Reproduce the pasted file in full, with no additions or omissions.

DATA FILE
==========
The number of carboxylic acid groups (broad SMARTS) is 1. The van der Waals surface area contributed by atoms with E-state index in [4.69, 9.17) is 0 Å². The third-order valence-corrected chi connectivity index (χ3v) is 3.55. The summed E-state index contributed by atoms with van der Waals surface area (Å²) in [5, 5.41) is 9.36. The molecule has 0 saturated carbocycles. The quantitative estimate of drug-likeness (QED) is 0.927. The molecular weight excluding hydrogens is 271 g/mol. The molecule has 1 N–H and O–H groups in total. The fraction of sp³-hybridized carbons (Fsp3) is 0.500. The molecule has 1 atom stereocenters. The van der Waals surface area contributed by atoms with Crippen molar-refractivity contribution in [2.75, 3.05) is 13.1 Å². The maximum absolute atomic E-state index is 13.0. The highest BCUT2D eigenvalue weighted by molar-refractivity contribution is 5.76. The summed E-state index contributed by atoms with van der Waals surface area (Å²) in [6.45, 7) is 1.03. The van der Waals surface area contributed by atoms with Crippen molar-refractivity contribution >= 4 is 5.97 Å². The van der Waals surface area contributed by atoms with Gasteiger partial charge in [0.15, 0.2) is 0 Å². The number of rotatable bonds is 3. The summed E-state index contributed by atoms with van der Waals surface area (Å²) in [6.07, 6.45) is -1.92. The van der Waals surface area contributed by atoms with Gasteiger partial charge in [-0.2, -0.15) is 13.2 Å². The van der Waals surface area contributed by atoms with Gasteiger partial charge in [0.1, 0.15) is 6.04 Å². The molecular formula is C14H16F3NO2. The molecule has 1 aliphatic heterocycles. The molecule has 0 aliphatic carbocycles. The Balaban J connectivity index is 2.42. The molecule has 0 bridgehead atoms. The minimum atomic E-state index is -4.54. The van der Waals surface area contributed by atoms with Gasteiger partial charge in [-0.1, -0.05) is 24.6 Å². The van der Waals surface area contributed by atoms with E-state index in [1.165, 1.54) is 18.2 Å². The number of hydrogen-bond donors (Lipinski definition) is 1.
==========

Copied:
The number of carboxylic acid groups (broad SMARTS) is 1. The van der Waals surface area contributed by atoms with E-state index in [4.69, 9.17) is 0 Å². The third-order valence-corrected chi connectivity index (χ3v) is 3.55. The summed E-state index contributed by atoms with van der Waals surface area (Å²) in [5, 5.41) is 9.36. The molecule has 0 saturated carbocycles. The quantitative estimate of drug-likeness (QED) is 0.927. The molecular weight excluding hydrogens is 271 g/mol. The molecule has 1 N–H and O–H groups in total. The fraction of sp³-hybridized carbons (Fsp3) is 0.500. The molecule has 1 atom stereocenters. The van der Waals surface area contributed by atoms with Crippen molar-refractivity contribution in [2.75, 3.05) is 13.1 Å². The maximum absolute atomic E-state index is 13.0. The highest BCUT2D eigenvalue weighted by molar-refractivity contribution is 5.76. The summed E-state index contributed by atoms with van der Waals surface area (Å²) in [6.45, 7) is 1.03. The van der Waals surface area contributed by atoms with Crippen molar-refractivity contribution >= 4 is 5.97 Å². The van der Waals surface area contributed by atoms with Gasteiger partial charge in [0.15, 0.2) is 0 Å². The number of rotatable bonds is 3. The summed E-state index contributed by atoms with van der Waals surface area (Å²) in [6.07, 6.45) is -1.92. The van der Waals surface area contributed by atoms with Gasteiger partial charge in [-0.2, -0.15) is 13.2 Å². The van der Waals surface area contributed by atoms with Gasteiger partial charge in [0.1, 0.15) is 6.04 Å². The molecular formula is C14H16F3NO2. The molecule has 1 aliphatic heterocycles. The molecule has 0 aliphatic carbocycles. The Balaban J connectivity index is 2.42. The molecule has 0 bridgehead atoms. The minimum atomic E-state index is -4.54. The van der Waals surface area contributed by atoms with Gasteiger partial charge in [-0.1, -0.05) is 24.6 Å². The van der Waals surface area contributed by atoms with E-state index in [1.165, 1.54) is 18.2 Å². The number of hydrogen-bond donors (Lipinski definition) is 1.